Hispanics are currently the largest ethnic minority in the United States. According to the U.S. Census Bureau as of 2017, roughly 58 million people in the United States identify as Hispanic, about 18 percent of the total population. But racially, Hispanics almost don’t exist in the United States.
In the 2010 U.S. Census, 37 percent of Latinos checked off their race as “some other race” and wrote in responses such as “Hispanic” or “Latin American.” That’s because Hispanics more often than not don’t feel as if they fit into just one of the six categories of race broken down on the census. These categories are defined as “White,” “Black or African American,” “American Indian or Alaskan Native,” “Asian” and “Native Hawaiian or other Pacific Islander.” How Hispanics tend to define “race” is a little more ambiguous than these categories allow.
In a Pew Research study conducted in 2015, two-thirds of Hispanic adults attributed their racial background to their Hispanic background. Within that statistic, 56 percent of Hispanic adults considered their Hispanic background as part of both their racial and ethnic background.
Hispanic identity could not be more complicated if it tried. The term “Hispanic” is tied to language, and typically means a person can tie their heritage back to a Spanish-speaking country. Latino or Latina identity means someone has ties to one of the 33 countries that make up Latin America, including those in the Caribbean and Central, North and South America. Spain would be considered Hispanic, but not Latino. Brazil would fall into the Latino identity, but would not be considered Hispanic since its national language is Portuguese.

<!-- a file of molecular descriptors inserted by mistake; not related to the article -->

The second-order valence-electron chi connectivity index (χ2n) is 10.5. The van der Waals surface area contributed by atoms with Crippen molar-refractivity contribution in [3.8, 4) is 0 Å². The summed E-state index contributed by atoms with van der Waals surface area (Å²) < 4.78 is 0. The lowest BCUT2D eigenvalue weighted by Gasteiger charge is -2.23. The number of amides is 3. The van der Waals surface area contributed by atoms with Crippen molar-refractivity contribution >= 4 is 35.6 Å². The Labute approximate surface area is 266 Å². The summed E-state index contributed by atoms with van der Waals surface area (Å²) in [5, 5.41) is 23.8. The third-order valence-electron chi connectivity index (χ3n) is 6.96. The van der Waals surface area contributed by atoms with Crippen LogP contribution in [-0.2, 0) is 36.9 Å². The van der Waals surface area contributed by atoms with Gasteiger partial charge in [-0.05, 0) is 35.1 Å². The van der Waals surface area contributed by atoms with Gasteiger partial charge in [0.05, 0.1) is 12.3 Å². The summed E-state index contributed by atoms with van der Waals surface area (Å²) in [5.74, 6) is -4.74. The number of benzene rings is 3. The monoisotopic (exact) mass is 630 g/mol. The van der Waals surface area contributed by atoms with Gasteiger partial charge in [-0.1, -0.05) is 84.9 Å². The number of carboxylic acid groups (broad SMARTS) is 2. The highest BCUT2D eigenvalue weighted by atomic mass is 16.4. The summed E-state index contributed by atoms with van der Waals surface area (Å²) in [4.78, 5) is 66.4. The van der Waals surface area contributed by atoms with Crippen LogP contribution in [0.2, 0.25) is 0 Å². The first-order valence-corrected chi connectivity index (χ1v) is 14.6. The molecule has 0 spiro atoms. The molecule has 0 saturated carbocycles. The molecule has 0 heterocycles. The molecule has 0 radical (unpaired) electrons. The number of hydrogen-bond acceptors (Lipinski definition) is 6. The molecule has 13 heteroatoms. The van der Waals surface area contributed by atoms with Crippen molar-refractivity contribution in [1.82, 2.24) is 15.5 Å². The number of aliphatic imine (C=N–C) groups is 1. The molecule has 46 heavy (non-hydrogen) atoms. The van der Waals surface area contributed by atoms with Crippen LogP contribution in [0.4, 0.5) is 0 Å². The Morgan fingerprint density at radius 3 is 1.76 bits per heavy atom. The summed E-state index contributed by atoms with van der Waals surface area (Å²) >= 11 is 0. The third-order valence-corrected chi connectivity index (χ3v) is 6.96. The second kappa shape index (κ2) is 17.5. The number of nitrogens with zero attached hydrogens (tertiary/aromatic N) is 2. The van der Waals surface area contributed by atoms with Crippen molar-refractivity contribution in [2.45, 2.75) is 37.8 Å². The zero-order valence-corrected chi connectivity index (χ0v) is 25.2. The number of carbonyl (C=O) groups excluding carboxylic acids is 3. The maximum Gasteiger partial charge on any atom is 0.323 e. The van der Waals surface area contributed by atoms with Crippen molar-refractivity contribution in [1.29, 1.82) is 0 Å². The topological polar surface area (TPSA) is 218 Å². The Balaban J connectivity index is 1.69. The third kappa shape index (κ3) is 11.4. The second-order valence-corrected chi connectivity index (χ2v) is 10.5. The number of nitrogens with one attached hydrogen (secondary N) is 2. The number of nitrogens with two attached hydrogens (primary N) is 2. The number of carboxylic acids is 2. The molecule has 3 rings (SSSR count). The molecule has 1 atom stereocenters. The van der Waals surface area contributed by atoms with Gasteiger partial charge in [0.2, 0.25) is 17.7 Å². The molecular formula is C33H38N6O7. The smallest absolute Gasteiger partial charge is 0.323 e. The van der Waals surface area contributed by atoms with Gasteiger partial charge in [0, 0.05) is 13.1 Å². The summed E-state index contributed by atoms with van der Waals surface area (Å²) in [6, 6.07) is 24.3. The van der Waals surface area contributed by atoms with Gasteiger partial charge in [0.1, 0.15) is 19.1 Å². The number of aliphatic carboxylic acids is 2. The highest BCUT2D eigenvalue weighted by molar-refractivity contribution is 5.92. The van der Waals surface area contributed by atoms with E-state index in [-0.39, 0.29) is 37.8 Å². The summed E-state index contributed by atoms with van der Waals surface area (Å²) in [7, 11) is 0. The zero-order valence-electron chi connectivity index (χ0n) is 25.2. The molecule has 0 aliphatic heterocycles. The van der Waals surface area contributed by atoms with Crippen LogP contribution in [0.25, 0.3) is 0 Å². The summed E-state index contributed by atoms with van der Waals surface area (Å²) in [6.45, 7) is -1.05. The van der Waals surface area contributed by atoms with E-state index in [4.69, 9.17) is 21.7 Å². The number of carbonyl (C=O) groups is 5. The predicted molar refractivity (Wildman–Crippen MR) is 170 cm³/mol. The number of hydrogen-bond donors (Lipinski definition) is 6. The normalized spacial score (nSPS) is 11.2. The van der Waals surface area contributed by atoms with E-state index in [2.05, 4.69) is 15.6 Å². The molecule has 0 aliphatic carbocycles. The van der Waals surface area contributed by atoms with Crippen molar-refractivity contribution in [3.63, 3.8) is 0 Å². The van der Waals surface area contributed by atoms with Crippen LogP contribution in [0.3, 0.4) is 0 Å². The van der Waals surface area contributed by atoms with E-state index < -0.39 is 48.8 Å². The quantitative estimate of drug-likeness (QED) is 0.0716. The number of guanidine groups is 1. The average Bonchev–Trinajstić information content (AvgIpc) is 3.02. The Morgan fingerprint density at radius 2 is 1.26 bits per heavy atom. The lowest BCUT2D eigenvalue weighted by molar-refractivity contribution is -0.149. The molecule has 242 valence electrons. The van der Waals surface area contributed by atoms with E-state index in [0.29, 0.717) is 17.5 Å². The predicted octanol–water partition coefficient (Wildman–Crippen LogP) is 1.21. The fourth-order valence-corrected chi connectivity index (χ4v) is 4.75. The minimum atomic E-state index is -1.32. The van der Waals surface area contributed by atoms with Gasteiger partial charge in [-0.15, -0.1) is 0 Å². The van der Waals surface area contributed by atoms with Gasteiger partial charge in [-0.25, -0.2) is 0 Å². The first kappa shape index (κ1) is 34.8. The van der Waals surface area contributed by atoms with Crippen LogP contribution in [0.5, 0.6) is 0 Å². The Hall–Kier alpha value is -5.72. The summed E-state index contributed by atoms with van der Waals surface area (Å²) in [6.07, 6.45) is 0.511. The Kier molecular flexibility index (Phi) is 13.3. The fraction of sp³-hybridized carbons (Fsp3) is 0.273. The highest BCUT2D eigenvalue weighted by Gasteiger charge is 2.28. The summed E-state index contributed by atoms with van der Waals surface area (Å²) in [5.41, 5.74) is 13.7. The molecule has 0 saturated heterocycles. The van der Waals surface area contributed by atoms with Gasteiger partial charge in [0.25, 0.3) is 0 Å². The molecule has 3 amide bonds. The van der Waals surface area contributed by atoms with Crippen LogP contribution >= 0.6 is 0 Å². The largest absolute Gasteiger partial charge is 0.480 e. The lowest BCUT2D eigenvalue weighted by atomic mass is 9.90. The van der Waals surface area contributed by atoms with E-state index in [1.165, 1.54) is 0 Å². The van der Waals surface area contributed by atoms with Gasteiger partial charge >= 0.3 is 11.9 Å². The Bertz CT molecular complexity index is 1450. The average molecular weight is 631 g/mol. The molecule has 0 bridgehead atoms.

In other countries, when Hispanics are asked how they identify, they will most likely answer with their nationality. It isn’t until coming to the United States that the answer would change to Hispanic or Latino.
The U.S. has time and time again pushed a specific image of what a Hispanic- or Latino-identifying person is supposed to look like. If someone were asked to identify a Hispanic celebrity, they would probably name Modern Family’s Sofia Vergara before naming someone like Zoe Saldana, who identifies as afro-latina.
Hispanics are entirely too multifaceted to be pushed into one box, united by a multitude of ethnicities rather than race. Hispanic Heritage Month is a time for Hispanics and Latinos to not have to worry about the mold the rest of the United States is trying to fit them in. Rather, it’s a time for Hispanics to celebrate their ethnicities and national identities.